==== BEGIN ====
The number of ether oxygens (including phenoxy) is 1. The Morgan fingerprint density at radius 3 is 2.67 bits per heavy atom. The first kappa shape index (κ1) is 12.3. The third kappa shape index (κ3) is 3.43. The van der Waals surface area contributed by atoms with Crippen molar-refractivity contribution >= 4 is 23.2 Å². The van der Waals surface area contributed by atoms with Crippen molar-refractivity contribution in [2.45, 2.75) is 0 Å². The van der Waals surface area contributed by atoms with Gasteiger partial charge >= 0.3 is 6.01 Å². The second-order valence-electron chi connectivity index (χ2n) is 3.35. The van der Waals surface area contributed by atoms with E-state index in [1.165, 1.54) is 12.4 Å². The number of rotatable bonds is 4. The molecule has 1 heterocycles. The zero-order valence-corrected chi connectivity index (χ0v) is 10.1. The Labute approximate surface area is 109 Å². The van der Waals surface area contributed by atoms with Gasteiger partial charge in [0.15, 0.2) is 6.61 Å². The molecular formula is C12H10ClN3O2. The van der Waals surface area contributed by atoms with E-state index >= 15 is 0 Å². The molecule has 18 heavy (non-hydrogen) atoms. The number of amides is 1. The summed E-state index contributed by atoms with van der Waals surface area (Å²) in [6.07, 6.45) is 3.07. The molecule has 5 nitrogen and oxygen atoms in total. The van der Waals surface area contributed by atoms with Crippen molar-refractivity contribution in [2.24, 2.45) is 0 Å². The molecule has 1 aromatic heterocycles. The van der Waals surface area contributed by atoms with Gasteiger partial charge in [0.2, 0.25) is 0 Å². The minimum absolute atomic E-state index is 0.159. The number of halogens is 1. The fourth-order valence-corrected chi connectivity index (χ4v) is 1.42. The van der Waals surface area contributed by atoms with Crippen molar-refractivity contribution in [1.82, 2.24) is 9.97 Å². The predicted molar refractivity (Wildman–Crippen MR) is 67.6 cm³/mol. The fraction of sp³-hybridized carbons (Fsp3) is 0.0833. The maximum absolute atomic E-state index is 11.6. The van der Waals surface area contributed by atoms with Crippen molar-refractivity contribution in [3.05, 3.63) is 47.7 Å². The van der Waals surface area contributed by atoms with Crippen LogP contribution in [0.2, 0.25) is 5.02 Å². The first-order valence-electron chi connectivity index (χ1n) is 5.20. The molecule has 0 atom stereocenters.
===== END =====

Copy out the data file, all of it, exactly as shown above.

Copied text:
The number of ether oxygens (including phenoxy) is 1. The Morgan fingerprint density at radius 3 is 2.67 bits per heavy atom. The first kappa shape index (κ1) is 12.3. The third kappa shape index (κ3) is 3.43. The van der Waals surface area contributed by atoms with Crippen molar-refractivity contribution >= 4 is 23.2 Å². The van der Waals surface area contributed by atoms with Crippen molar-refractivity contribution in [2.45, 2.75) is 0 Å². The van der Waals surface area contributed by atoms with Gasteiger partial charge >= 0.3 is 6.01 Å². The second-order valence-electron chi connectivity index (χ2n) is 3.35. The van der Waals surface area contributed by atoms with E-state index in [1.165, 1.54) is 12.4 Å². The number of rotatable bonds is 4. The molecule has 1 heterocycles. The zero-order valence-corrected chi connectivity index (χ0v) is 10.1. The Labute approximate surface area is 109 Å². The van der Waals surface area contributed by atoms with Gasteiger partial charge in [0.15, 0.2) is 6.61 Å². The molecular formula is C12H10ClN3O2. The van der Waals surface area contributed by atoms with E-state index >= 15 is 0 Å². The molecule has 18 heavy (non-hydrogen) atoms. The number of amides is 1. The summed E-state index contributed by atoms with van der Waals surface area (Å²) in [6.07, 6.45) is 3.07. The molecule has 5 nitrogen and oxygen atoms in total. The van der Waals surface area contributed by atoms with Crippen molar-refractivity contribution in [2.24, 2.45) is 0 Å². The molecule has 1 aromatic heterocycles. The van der Waals surface area contributed by atoms with Gasteiger partial charge in [0.2, 0.25) is 0 Å². The minimum absolute atomic E-state index is 0.159. The number of halogens is 1. The fourth-order valence-corrected chi connectivity index (χ4v) is 1.42. The van der Waals surface area contributed by atoms with Crippen molar-refractivity contribution in [1.82, 2.24) is 9.97 Å². The predicted molar refractivity (Wildman–Crippen MR) is 67.6 cm³/mol. The fraction of sp³-hybridized carbons (Fsp3) is 0.0833. The maximum absolute atomic E-state index is 11.6. The van der Waals surface area contributed by atoms with Crippen molar-refractivity contribution in [3.05, 3.63) is 47.7 Å². The van der Waals surface area contributed by atoms with Crippen LogP contribution in [0.2, 0.25) is 5.02 Å². The first-order valence-electron chi connectivity index (χ1n) is 5.20. The molecule has 0 atom stereocenters.